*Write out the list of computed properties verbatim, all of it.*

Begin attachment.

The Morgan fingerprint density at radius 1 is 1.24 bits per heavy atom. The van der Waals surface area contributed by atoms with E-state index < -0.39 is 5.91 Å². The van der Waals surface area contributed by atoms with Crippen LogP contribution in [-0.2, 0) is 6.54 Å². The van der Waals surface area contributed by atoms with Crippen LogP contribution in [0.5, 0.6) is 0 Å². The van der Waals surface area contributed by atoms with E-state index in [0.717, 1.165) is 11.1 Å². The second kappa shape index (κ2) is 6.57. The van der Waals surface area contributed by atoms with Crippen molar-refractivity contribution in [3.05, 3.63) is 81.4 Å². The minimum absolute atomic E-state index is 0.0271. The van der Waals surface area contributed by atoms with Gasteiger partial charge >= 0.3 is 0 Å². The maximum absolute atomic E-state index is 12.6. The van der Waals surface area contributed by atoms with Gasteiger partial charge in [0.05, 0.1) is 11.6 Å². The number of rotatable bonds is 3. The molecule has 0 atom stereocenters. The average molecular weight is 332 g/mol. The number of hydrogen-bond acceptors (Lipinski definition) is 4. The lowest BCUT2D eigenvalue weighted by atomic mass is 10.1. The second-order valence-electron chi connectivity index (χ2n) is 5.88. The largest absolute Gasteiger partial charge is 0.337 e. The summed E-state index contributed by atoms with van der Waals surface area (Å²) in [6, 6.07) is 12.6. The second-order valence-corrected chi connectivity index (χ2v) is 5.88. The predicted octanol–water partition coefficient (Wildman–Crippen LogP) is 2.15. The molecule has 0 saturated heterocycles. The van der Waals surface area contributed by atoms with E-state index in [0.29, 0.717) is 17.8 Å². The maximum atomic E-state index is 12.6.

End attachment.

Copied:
The Morgan fingerprint density at radius 1 is 1.24 bits per heavy atom. The van der Waals surface area contributed by atoms with E-state index < -0.39 is 5.91 Å². The van der Waals surface area contributed by atoms with Crippen LogP contribution in [-0.2, 0) is 6.54 Å². The van der Waals surface area contributed by atoms with Crippen LogP contribution in [0.5, 0.6) is 0 Å². The van der Waals surface area contributed by atoms with E-state index in [0.717, 1.165) is 11.1 Å². The second kappa shape index (κ2) is 6.57. The van der Waals surface area contributed by atoms with Crippen molar-refractivity contribution in [3.05, 3.63) is 81.4 Å². The minimum absolute atomic E-state index is 0.0271. The van der Waals surface area contributed by atoms with Gasteiger partial charge >= 0.3 is 0 Å². The maximum absolute atomic E-state index is 12.6. The van der Waals surface area contributed by atoms with Gasteiger partial charge in [0.05, 0.1) is 11.6 Å². The number of rotatable bonds is 3. The molecule has 0 atom stereocenters. The average molecular weight is 332 g/mol. The number of hydrogen-bond acceptors (Lipinski definition) is 4. The lowest BCUT2D eigenvalue weighted by atomic mass is 10.1. The second-order valence-electron chi connectivity index (χ2n) is 5.88. The largest absolute Gasteiger partial charge is 0.337 e. The summed E-state index contributed by atoms with van der Waals surface area (Å²) in [6, 6.07) is 12.6. The second-order valence-corrected chi connectivity index (χ2v) is 5.88. The predicted octanol–water partition coefficient (Wildman–Crippen LogP) is 2.15. The molecule has 0 saturated heterocycles. The van der Waals surface area contributed by atoms with E-state index in [0.29, 0.717) is 17.8 Å². The maximum atomic E-state index is 12.6.